The Unite union has waded into the battle for control of Eddie Stobart – and piled the pressure on bosses at the troubled logistics firm to cough up crucial financial information to DBAY Advisors’ main rival.

In a hard-hitting attack the union – which represents around 1,000 members employees in driving and warehouse roles – accused Eddie Stobart of acting prematurely on the proposal by DBAY Advisors to acquire 51 per cent of the company and provide a £55 million capital injection.

And, echoing the call from DBAY’s main rival for the company, Wincanton, it demanded Eddie Stobart releases key information on the company’s financial performance, along with the findings of a review being carried out by its auditors.

Unite claimed that “other major logistics companies are understood to be interested in the purchase of Eddie Stobart, but their bids are being hampered by a lack of financial disclosure by the company”.

And it accused the company of shutting up shop by refusing to meet with union officials, who are seeking reassurances over jobs and Eddie Stobart’s long-term future.

Isle of Man-based DBAY Advisors are currently in the driving seat to grasp control of Eddie Stobart, with shareholders set to vote on its bid at a general meeting on December 6.

DBAY Advisors has revealed its plan to parachute William Stobart – the fourth child of Eddie Stobart, who founded the company in the 1940s – into a top role to boost the company’s financial performance over the busy festive period, should investors accept its proposal and take the remaining 49 per cent.

Meanwhile, Wincanton, one of the UK’s largest hauliers, has until Wednesday (November 27) to submit its own bid for the company or walk away.

It has pressed Eddie Stobart shareholders to sit tight on the DBAY Advisors deal until they have had have received “critical” information on the company’s underlying profitability, balance sheet, cash flow, and its short- and medium-term capital requirements, as part of its own due diligence process.

Without it neither Eddie Stobart bosses or shareholders “can make an informed decision on the value of any possible transaction”, it has said.

Frank Robinson, chair of Unite National Combine, echoed the sentiment.

“Unite appreciates that an offer has been made for a majority shareholding by DBAY that includes an immediate investment of £55m, however we are also aware that there are other interested parties that may be considering an offer for the company,” he said.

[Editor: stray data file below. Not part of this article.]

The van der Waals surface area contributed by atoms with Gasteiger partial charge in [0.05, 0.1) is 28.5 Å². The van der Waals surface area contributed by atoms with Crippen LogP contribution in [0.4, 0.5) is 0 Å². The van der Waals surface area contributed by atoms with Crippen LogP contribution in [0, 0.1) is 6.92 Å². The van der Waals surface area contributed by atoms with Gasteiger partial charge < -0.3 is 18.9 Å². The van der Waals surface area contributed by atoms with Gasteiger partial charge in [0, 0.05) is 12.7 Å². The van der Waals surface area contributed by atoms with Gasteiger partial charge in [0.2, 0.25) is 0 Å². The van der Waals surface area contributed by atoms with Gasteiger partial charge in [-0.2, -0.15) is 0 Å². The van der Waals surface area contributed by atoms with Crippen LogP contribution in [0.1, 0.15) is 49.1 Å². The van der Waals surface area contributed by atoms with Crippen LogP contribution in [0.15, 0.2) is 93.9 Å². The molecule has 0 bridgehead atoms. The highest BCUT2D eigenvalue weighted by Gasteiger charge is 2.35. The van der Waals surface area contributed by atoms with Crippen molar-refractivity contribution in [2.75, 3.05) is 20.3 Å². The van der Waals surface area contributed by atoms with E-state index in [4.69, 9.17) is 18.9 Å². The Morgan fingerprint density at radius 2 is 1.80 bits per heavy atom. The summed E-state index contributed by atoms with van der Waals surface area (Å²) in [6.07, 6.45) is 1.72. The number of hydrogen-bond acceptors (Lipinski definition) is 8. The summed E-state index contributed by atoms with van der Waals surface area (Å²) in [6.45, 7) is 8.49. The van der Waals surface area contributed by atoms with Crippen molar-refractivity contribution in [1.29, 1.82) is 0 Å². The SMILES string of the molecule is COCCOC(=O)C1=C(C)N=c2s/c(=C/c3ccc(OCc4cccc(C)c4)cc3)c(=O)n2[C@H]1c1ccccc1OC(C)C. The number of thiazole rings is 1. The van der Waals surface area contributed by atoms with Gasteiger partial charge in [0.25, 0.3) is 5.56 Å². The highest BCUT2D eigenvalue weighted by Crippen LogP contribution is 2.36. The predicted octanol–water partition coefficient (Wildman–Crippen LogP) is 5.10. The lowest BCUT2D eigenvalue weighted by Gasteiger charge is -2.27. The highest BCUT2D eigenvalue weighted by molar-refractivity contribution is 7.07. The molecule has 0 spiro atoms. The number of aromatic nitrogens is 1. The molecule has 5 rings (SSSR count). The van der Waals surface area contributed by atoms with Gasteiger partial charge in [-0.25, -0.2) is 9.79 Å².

“Unite members believe that the board has acted prematurely in signing an agreement with DBAY before any other party has been provided with the financial information to formulate its potential offer.”

Unite’s national officer Adrian Jones, said Eddie Stobart workers had become “a pawn in a game being played by financiers in the shady world of venture capitalism”.

“Unite members are extremely concerned that the boardroom games being played by Eddie Stobart which are putting our members’ jobs at significant risk – as well as endangering the transport supply chain for many major companies,” he added.

Eddie Stobart customers include Tesco, Pepsi Co, Nestle, Cooperative, Argos, Coca Cola, Crown Cork & Seal, SCA, Unilever, Britvic, AG Barr, Dobbies, BSW Timber, Amazon, Johnson & Johnson and Heineken.

DBAY – a long-term investor in Eddie Stobart which already holds a 10 per cent stake in the company – has already said its proposal is “a realistic chance to secure value for all shareholders and safeguard jobs for Eddie Stobart’s employees”.

And its deal pins big hopes on William Stobart boosting its performance during the Black Friday and Christmas period.

Mr Stobart would be among a number of big hitting appointments to Greenwhitestar – a subsidiary which holds all of the trading entities within the Eddie Stobart group – and become executive chairman.

Eddie Stobart’s future appears to be hinging on a new deal.

It is currently looking to restructure its £155 million debts and its auditor’s undertaking a review after bosses came across a £2m accounting error.

The error saw shares in Eddie Stobart, which trades on the junior AIM stock exchange, suspended at 70p.

Since then, it has also warned that its losses for the first half of 2019 could be higher than £12m.

Eddie Stobart was spun out of Stobart Group in 2014 and, while it is now headquartered in Warrington, it still has a depot at Lillyhall in West Cumbria.